Janet Biehl, Ecology or Catastrophe – The Life of Murray Bookchin. Oxford University Press, 2015, 332 pp.
Review by Tony Sheather. A condensed version of this review appears in ASR 82
Murray Bookchin died in 2006 at the age of 85. He was less widely known than Noam Chomsky as a libertarian internationally, yet a dynamic American voice in the tumultuous ’60s and ’70s. Where Chomsky became the academic voice of conscience and dissent in challenging U.S. foreign policy, Murray Bookchin fought on the edges of society, urging social and political transformation. While praised widely for his revolutionary wisdom in earlier years, towards the end of his life he became a figure of conflict and controversy.
Nonetheless, despite conflict and controversy, his influence as a leading American anarchist and social ecologist in articulating modern perceptions of these philosophies has been profound. Ecology or Catastrophe, the Life of Murray Bookchin by Bookchin’s later life lover and collaborator, Janet Biehl, reviews his life and legacy. It explores the development and the impact of his ideas particularly on the radical youth of his era, notably those of the 1960s and 1970s, in the United States. The theoretical and personal divisions of the late 20th Century within the anarchist and ecological movements are described. These themes will be discussed here. Continue reading
Industrial Workers of the World Preamble
The working class and the employing class have nothing in common. There can be no peace so long as hunger and want are found among millions of working people, and the few, who make up the employing class, have all the good things of life.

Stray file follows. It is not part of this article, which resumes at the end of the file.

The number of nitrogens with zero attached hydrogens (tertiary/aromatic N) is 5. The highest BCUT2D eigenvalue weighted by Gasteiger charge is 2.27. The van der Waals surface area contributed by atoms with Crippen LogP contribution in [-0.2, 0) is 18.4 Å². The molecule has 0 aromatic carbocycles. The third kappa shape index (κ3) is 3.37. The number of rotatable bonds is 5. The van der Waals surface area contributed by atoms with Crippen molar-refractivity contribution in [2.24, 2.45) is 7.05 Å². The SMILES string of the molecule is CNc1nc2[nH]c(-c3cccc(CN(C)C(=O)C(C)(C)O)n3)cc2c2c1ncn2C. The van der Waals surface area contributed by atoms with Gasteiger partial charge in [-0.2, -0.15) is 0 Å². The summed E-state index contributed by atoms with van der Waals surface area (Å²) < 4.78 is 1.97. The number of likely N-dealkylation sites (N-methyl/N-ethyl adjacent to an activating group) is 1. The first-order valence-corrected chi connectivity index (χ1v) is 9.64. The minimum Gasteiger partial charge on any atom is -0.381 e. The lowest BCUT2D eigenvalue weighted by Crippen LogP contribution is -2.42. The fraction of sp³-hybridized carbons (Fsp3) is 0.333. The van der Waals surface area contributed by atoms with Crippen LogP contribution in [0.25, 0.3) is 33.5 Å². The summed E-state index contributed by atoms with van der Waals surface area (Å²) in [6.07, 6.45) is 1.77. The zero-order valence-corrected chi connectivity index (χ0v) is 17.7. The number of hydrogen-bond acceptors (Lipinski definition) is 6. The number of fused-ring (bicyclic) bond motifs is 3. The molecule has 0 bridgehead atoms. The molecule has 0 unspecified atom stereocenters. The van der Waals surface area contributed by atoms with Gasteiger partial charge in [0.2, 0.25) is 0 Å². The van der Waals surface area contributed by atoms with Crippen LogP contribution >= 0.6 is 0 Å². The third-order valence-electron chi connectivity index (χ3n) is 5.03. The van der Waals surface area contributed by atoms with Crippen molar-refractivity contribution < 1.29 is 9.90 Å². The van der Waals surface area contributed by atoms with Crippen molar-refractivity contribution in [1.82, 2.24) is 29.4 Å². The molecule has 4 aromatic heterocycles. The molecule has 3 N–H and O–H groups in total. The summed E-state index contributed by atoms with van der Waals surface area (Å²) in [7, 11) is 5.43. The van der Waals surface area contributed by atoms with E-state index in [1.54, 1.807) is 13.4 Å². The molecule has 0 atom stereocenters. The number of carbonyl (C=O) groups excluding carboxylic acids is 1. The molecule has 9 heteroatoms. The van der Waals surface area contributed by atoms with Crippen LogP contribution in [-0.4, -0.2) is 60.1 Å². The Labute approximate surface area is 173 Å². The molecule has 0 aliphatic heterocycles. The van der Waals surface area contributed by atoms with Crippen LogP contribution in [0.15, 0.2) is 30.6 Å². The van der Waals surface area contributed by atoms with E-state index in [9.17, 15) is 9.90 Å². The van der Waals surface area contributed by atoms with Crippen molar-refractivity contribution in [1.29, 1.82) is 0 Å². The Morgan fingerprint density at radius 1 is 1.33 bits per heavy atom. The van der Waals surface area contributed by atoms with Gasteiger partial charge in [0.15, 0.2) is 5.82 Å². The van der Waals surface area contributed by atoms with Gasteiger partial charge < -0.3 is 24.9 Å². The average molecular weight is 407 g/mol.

Between these two classes a struggle must go on until the workers of the world organize as a class, take possession of the earth and the machinery of production, and abolish the wage system. Continue reading
An international conference will be held Feb. 5 – 7, 2021, to commemorate the anarchist thinker and geographer Peter Kropotkin, a century since his death.
While some events will have limited local audiences, the conference is being held online. To register for a free or by donation ticket to the event please visit: https://kropotkinnow.eventbrite.ca. You must register to receive the conference links.
“The main problem of modern realistic ethics is … to determine, first of all, the moral end in view. But this end or ends, however ideal they may be, and however remote their full realization, must belong to the world of realities. The end of morals cannot be “transcendental,” as the idealists desire it to be: it must be real.”
—Kropotkin, from Ethics: Origin and Development
3 Obituaries: Stuart Christie, David Graeber
4 Wobbles: Anti-Labor Law, Shorter Hours, Billionaires…
7 Syndicalist News: Black Lives Strike, Belarus, Columbia
8 Articles: International Actions Against Wage Theft
10 Hitler’s Election as Metaphor for the 2020 Election: A bad argument for supporting Democrats by Wayne Price
12 Italy After 1918 by Marie-Louise Berneri
17 Intersecting Crises: Intersecting Resistance by Jeff Shantz